Hugh MacDonald explores why climbers are driven to the slopes in the mind-numbing cold and treacherous conditions

MY retreats to the Highlands in the winter are regularly accompanied by a soundtrack that takes my attention away from the melodic noises emanating from the CD player of a nine-year-old Ford Fiasco.

As one chunters down the depths of Glen Coe or skirts the Five Sisters of Kintail, there can come a clattering of helicopter blades and the disconcerting flashing light of an emergency vehicle. A mountain rescue is in operation.

Scottish Mountain Rescue had about 1000 “activations” in 2015 and there were 579 incidents with 12 deaths and more than 500 people injured. The ambulance that cruises past or the helicopter that hovers ahead are the visible sign of one of these but, of course, they give no clue to the seriousness of the incident or, more intriguingly, to the thoughts of rescuers or rescued.

The banal question of why climbers climb is routinely answered: “Because it is there.”

But why climb when it is treacherously, snowy, numbingly cold and the risk of injury is sharp and occasionally fatal? And what of the rescuers? How do they feel about risking their lives for people who are risking their lives?

There is a simplicity to these answers but a profundity, too. Mountain rescuers have no problem with going out to help climbers who have been caught out in adverse conditions. One told me, anonymously, that his “frustration” was with the amateurs who take on Ben Nevis in trainers and tracksuit. The mountains of Scotland in the winter, in contrast, are largely populated by people who are experienced, well-equipped and have consulted weather forecasts and avalanche risks.

“They are kindred spirits,” said the rescuer of the rescued. “They have just been caught out and that can happen to anyone any time.”

But why choose winter to scramble up a piece of rock, trek across a plateau, slither along a ridge? Those who know the mountains simply state that it is the best of times.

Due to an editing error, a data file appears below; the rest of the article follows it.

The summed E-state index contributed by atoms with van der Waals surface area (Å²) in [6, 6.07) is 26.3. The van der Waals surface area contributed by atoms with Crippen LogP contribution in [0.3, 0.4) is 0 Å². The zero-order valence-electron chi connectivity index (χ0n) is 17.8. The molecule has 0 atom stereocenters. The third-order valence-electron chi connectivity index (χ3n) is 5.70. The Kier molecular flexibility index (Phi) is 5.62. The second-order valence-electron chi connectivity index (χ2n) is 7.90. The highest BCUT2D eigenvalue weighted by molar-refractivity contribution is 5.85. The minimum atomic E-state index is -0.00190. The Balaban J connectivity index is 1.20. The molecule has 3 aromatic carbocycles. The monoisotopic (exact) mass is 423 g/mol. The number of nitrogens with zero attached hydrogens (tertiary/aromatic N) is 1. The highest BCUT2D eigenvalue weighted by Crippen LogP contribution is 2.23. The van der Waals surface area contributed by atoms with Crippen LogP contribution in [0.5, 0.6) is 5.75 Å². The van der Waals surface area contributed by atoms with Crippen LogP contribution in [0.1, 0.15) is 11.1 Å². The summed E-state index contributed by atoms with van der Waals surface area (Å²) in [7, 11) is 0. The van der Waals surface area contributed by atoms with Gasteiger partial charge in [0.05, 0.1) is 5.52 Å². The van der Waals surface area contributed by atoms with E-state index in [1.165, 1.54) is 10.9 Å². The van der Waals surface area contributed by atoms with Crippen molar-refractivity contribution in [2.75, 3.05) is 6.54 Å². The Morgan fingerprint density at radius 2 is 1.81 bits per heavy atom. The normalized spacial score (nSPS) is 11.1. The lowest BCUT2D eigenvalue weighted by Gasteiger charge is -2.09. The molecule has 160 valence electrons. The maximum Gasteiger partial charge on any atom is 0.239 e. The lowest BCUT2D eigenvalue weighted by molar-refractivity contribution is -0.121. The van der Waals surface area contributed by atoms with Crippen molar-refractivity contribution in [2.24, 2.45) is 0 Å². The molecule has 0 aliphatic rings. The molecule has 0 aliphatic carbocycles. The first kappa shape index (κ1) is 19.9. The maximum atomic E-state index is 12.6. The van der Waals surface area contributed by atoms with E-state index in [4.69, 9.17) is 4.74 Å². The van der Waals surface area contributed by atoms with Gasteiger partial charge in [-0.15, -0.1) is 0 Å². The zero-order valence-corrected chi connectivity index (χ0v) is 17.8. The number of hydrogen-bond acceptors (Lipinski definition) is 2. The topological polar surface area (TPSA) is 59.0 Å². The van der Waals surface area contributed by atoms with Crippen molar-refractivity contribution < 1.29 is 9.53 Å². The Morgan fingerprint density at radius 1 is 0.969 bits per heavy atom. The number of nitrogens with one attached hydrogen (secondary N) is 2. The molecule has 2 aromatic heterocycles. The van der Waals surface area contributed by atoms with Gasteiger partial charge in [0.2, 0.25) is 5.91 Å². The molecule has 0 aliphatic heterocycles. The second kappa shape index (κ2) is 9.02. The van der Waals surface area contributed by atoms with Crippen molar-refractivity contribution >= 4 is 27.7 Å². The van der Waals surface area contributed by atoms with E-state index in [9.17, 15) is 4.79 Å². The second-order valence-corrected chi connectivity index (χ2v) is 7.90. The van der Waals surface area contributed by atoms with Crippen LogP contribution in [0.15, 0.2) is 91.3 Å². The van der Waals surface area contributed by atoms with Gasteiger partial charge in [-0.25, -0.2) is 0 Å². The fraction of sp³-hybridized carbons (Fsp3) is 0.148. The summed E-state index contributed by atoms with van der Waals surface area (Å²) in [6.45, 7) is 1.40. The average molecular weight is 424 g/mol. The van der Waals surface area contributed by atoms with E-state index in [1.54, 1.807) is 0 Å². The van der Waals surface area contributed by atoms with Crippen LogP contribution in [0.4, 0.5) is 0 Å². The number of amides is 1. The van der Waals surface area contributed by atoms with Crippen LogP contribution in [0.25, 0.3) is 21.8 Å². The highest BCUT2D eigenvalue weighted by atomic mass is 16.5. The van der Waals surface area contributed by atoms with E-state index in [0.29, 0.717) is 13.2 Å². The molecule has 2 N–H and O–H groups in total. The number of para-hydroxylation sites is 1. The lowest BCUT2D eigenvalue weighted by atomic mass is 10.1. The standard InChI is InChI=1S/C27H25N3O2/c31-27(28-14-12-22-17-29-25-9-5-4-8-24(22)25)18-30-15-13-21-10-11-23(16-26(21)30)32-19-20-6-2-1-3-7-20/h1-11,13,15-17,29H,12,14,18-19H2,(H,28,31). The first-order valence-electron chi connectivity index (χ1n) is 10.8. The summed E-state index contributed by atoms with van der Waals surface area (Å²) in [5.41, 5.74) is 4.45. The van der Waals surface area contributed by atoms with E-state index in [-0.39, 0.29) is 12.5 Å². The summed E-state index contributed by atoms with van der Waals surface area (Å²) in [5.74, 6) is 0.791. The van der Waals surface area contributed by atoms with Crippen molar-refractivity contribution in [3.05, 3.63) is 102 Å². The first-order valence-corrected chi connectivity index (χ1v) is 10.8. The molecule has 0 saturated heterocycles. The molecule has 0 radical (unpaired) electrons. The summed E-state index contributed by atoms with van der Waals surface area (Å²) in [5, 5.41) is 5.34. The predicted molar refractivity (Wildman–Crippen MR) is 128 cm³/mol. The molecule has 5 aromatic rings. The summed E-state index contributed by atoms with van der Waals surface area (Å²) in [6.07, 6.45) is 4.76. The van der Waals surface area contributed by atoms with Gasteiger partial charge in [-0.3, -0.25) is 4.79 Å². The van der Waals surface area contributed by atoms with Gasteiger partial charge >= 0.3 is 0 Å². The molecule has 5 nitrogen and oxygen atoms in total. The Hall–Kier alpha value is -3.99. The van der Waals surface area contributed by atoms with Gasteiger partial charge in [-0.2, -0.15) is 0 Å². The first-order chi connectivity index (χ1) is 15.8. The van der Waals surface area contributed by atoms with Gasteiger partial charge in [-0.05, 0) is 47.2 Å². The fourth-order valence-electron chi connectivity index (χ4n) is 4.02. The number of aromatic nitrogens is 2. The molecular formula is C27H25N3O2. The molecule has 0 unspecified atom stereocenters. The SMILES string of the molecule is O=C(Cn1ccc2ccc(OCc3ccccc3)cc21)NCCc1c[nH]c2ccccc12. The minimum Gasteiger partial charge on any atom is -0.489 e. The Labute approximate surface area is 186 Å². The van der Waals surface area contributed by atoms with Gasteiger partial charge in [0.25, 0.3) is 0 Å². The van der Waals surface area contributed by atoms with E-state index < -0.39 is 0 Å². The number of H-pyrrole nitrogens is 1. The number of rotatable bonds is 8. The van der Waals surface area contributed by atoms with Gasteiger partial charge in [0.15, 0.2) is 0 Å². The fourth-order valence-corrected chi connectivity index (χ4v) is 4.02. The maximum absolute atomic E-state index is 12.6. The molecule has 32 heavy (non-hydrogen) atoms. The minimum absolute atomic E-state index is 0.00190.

Alan Rowan, the author of Moonwalker and a Mountain Before Breakfast, has spent 30 years making expeditions across Munros and Corbetts, many done under the early morning light. He is an all-year climber but one who relishes the advent of winter.

“If you properly trained, and take the proper precautions, it is not dangerous. Indeed, it can be more dangerous in the summer when people can go out underprepared. You do not get novices going out in the winter in Scotland,” he says.

Rowan is quietly lyrical of what faces the adventurer in the Scottish mountains in winter: “The attraction to me is almost primeval,” he says. “The first blast of winter really excites me. The air is crisp. You feel your feet cracking the skins of ice on the water. The light is completely different, much better. You either get glowering skies or clear, blue ones.

“This completely changes the landscape. Everything is stark: white peaks against blue skies. In the summer you can be looking at rolling hills but go to the Cairngorms in the winter and you see these big plateaus with big snow.

It is beautiful. The peaks look even bigger, more dramatic.”

It is, of course, more than a challenge. “I do not look at it as dangerous,” he insists. “With axes, crampons, and the proper information, you can negate most of the risks. You can always get caught out but you can get caught out in the summer. You do your homework.”